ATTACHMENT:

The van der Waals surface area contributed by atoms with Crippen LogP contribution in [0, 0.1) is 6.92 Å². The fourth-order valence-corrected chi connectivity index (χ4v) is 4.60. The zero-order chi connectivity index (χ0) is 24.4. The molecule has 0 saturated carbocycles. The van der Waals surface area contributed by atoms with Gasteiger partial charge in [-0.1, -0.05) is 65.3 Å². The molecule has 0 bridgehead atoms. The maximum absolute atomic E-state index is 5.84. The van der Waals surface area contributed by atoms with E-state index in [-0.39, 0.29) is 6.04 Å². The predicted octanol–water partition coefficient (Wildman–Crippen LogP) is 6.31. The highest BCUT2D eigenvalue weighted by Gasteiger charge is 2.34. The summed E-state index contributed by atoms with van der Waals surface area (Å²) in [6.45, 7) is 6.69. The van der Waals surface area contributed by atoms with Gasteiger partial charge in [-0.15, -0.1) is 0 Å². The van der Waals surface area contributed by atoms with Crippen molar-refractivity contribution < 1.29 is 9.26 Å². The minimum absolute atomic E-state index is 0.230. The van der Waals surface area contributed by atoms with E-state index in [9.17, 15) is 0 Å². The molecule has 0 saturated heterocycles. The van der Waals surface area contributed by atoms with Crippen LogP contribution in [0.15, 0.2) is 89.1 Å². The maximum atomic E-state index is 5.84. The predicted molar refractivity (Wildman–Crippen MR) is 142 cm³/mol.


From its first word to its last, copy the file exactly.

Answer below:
The van der Waals surface area contributed by atoms with Crippen LogP contribution in [0, 0.1) is 6.92 Å². The fourth-order valence-corrected chi connectivity index (χ4v) is 4.60. The zero-order chi connectivity index (χ0) is 24.4. The molecule has 0 saturated carbocycles. The van der Waals surface area contributed by atoms with Gasteiger partial charge in [-0.1, -0.05) is 65.3 Å². The molecule has 0 bridgehead atoms. The maximum absolute atomic E-state index is 5.84. The van der Waals surface area contributed by atoms with E-state index in [-0.39, 0.29) is 6.04 Å². The predicted octanol–water partition coefficient (Wildman–Crippen LogP) is 6.31. The highest BCUT2D eigenvalue weighted by Gasteiger charge is 2.34. The summed E-state index contributed by atoms with van der Waals surface area (Å²) in [6.45, 7) is 6.69. The van der Waals surface area contributed by atoms with Gasteiger partial charge in [-0.15, -0.1) is 0 Å². The van der Waals surface area contributed by atoms with Crippen molar-refractivity contribution < 1.29 is 9.26 Å². The minimum absolute atomic E-state index is 0.230. The van der Waals surface area contributed by atoms with E-state index in [9.17, 15) is 0 Å². The molecule has 0 saturated heterocycles. The van der Waals surface area contributed by atoms with Crippen LogP contribution in [0.15, 0.2) is 89.1 Å². The maximum atomic E-state index is 5.84. The predicted molar refractivity (Wildman–Crippen MR) is 142 cm³/mol.